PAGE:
The majority of those flu deaths involved people aged 65 and older or who were at high risk.

You’re considered high risk when you:

  • Are younger than 2 years of age or older than 65.
  • Have a chronic condition, such as heart, lung, kidney or neurologic disease or diabetes.
  • Are immunosuppressed.
  • Are a pregnant woman.
  • Have obesity.
  • Live in a chronic care facility, such as a nursing home.

If you’re at high risk of flu complications, it’s important that you call your healthcare provider at the first signs of illness.

How do you know you have the flu and not a cold?

It’s tough to tell the difference between symptoms of a cold and symptoms of the flu. The word F.A.C.T.S. — Fever, Aches, Chills, Tiredness, Sudden onset — can help you remember what symptoms are more common with the flu.

“The flu can make you feel like you’ve been hit by a truck, with muscle aches and/or a headache,” Dr. Rehm explains. “Colds come on more gradually, and are more likely to cause a stuffy and runny nose.”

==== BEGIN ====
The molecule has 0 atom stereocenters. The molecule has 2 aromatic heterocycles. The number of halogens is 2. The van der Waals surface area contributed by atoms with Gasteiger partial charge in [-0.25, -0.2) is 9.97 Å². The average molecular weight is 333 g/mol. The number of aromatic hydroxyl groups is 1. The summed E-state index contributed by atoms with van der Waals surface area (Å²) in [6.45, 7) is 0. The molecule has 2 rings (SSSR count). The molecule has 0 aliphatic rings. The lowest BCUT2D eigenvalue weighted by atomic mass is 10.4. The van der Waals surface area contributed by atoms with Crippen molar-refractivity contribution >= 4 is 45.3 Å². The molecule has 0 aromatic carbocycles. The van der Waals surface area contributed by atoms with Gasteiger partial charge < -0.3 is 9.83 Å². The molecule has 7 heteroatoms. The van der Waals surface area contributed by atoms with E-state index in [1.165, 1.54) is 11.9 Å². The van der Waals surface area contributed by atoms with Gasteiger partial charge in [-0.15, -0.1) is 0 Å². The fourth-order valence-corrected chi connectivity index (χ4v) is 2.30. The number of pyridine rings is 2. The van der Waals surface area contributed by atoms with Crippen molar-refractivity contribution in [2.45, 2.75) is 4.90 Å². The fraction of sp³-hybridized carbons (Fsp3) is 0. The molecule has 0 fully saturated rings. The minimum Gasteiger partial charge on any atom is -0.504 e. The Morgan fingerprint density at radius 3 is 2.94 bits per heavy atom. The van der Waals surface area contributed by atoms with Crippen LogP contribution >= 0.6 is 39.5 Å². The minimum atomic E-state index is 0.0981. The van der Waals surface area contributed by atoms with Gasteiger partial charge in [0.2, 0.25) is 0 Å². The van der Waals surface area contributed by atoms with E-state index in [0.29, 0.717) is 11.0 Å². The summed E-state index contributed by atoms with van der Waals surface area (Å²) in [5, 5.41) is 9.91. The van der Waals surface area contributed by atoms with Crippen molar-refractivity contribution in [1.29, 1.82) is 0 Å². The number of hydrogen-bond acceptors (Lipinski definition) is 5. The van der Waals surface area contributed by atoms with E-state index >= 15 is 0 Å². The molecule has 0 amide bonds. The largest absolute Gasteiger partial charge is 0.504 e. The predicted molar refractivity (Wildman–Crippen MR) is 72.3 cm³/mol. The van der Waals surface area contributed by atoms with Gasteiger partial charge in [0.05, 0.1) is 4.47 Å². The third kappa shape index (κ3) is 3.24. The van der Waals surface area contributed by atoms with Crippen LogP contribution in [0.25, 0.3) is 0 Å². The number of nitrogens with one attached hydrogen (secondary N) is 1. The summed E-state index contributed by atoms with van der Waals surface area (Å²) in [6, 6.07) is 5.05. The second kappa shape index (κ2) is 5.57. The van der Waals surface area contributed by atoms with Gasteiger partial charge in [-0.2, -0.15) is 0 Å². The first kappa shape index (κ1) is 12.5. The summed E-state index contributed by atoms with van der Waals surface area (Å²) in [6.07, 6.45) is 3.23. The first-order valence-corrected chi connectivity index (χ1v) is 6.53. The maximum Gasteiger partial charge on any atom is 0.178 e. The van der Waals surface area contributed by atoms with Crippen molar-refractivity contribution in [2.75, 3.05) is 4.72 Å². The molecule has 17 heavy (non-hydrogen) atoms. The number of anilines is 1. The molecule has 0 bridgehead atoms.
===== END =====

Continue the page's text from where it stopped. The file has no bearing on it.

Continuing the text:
How can you tell the difference between the flu and COVID-19?

Symptoms of influenza and COVID-19 can be very similar. Your doctor may recommend that you be tested for both viruses, especially if you’re high risk for complications. Influenza antiviral medications are not active against COVID-19.

Advertisement

How many flu antivirals are available?

Many antivirals have been used to treat flu over the years, but doctors currently rely on four main ones. To treat influenza, doctors can prescribe:

  • Baloxavir marboxil (Xofluza®)
  • Oseltamivir (Tamiflu®)
  • Peramivir (Rapivab®)
  • Zanamivir (Relenza®)